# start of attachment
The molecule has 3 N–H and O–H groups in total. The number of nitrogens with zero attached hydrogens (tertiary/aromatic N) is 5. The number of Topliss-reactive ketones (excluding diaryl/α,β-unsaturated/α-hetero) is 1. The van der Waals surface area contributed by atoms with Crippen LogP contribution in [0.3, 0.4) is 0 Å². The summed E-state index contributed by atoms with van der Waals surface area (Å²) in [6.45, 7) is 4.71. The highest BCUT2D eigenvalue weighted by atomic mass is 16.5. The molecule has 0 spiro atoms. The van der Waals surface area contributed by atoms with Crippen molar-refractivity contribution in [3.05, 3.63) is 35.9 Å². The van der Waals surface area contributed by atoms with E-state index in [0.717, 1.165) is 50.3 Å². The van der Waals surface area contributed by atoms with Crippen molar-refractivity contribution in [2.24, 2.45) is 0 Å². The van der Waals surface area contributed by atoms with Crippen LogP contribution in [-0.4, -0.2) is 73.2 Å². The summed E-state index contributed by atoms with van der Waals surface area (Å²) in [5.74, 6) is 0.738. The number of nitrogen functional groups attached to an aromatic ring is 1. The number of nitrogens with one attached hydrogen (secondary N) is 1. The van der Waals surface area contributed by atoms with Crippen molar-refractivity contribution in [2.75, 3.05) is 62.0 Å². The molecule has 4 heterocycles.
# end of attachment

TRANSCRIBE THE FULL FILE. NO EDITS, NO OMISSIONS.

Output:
The molecule has 3 N–H and O–H groups in total. The number of nitrogens with zero attached hydrogens (tertiary/aromatic N) is 5. The number of Topliss-reactive ketones (excluding diaryl/α,β-unsaturated/α-hetero) is 1. The van der Waals surface area contributed by atoms with Crippen LogP contribution in [0.3, 0.4) is 0 Å². The summed E-state index contributed by atoms with van der Waals surface area (Å²) in [6.45, 7) is 4.71. The highest BCUT2D eigenvalue weighted by atomic mass is 16.5. The molecule has 0 spiro atoms. The van der Waals surface area contributed by atoms with Crippen molar-refractivity contribution in [3.05, 3.63) is 35.9 Å². The van der Waals surface area contributed by atoms with E-state index in [0.717, 1.165) is 50.3 Å². The van der Waals surface area contributed by atoms with Crippen molar-refractivity contribution in [2.24, 2.45) is 0 Å². The van der Waals surface area contributed by atoms with Crippen LogP contribution in [-0.4, -0.2) is 73.2 Å². The summed E-state index contributed by atoms with van der Waals surface area (Å²) in [5.74, 6) is 0.738. The number of nitrogen functional groups attached to an aromatic ring is 1. The number of nitrogens with one attached hydrogen (secondary N) is 1. The van der Waals surface area contributed by atoms with Crippen molar-refractivity contribution in [2.75, 3.05) is 62.0 Å². The molecule has 4 heterocycles.